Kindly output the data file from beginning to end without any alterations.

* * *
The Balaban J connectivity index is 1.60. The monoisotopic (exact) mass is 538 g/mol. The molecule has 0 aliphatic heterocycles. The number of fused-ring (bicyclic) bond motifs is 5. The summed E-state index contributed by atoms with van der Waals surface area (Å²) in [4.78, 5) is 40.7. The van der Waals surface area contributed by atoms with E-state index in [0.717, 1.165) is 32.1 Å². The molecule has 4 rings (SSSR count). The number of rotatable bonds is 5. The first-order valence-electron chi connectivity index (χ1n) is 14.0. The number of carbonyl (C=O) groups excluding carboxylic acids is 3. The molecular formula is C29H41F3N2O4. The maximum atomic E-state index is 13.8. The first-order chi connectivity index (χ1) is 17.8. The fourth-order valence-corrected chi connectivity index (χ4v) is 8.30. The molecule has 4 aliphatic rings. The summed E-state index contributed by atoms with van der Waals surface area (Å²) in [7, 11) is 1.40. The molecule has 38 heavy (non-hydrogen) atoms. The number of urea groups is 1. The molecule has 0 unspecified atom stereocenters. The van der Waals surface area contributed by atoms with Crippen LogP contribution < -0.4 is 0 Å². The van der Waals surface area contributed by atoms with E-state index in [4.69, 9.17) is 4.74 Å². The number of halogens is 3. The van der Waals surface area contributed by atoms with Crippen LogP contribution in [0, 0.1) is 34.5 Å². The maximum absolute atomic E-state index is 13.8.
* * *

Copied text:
The Balaban J connectivity index is 1.60. The monoisotopic (exact) mass is 538 g/mol. The molecule has 0 aliphatic heterocycles. The number of fused-ring (bicyclic) bond motifs is 5. The summed E-state index contributed by atoms with van der Waals surface area (Å²) in [4.78, 5) is 40.7. The van der Waals surface area contributed by atoms with E-state index in [0.717, 1.165) is 32.1 Å². The molecule has 4 rings (SSSR count). The number of rotatable bonds is 5. The first-order valence-electron chi connectivity index (χ1n) is 14.0. The number of carbonyl (C=O) groups excluding carboxylic acids is 3. The molecular formula is C29H41F3N2O4. The maximum atomic E-state index is 13.8. The first-order chi connectivity index (χ1) is 17.8. The fourth-order valence-corrected chi connectivity index (χ4v) is 8.30. The molecule has 4 aliphatic rings. The summed E-state index contributed by atoms with van der Waals surface area (Å²) in [7, 11) is 1.40. The molecule has 38 heavy (non-hydrogen) atoms. The number of urea groups is 1. The molecule has 0 unspecified atom stereocenters. The van der Waals surface area contributed by atoms with Crippen LogP contribution < -0.4 is 0 Å². The van der Waals surface area contributed by atoms with E-state index in [4.69, 9.17) is 4.74 Å². The number of halogens is 3. The van der Waals surface area contributed by atoms with Crippen LogP contribution in [0, 0.1) is 34.5 Å². The maximum absolute atomic E-state index is 13.8.